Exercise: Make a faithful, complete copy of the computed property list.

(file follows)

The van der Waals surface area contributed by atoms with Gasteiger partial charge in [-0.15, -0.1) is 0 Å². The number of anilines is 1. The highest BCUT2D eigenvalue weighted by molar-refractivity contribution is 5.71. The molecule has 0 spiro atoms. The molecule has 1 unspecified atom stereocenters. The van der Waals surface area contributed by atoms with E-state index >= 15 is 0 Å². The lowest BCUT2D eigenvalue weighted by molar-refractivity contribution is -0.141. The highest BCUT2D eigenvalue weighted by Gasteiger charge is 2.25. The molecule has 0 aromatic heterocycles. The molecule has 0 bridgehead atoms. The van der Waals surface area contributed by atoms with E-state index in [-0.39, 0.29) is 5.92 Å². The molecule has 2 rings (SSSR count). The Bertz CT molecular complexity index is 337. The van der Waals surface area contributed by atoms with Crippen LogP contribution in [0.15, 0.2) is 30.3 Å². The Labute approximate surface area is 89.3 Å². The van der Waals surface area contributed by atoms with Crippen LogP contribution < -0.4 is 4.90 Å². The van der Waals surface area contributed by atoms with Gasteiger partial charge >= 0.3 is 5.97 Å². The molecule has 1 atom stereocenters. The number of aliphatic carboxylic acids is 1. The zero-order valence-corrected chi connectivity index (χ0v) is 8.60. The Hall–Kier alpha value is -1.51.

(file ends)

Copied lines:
The van der Waals surface area contributed by atoms with Gasteiger partial charge in [-0.15, -0.1) is 0 Å². The number of anilines is 1. The highest BCUT2D eigenvalue weighted by molar-refractivity contribution is 5.71. The molecule has 0 spiro atoms. The molecule has 1 unspecified atom stereocenters. The van der Waals surface area contributed by atoms with E-state index >= 15 is 0 Å². The lowest BCUT2D eigenvalue weighted by molar-refractivity contribution is -0.141. The highest BCUT2D eigenvalue weighted by Gasteiger charge is 2.25. The molecule has 0 aromatic heterocycles. The molecule has 0 bridgehead atoms. The van der Waals surface area contributed by atoms with E-state index in [-0.39, 0.29) is 5.92 Å². The molecule has 2 rings (SSSR count). The Bertz CT molecular complexity index is 337. The van der Waals surface area contributed by atoms with Crippen LogP contribution in [0.15, 0.2) is 30.3 Å². The Labute approximate surface area is 89.3 Å². The van der Waals surface area contributed by atoms with Crippen LogP contribution < -0.4 is 4.90 Å². The van der Waals surface area contributed by atoms with Gasteiger partial charge >= 0.3 is 5.97 Å². The molecule has 1 atom stereocenters. The number of aliphatic carboxylic acids is 1. The zero-order valence-corrected chi connectivity index (χ0v) is 8.60. The Hall–Kier alpha value is -1.51.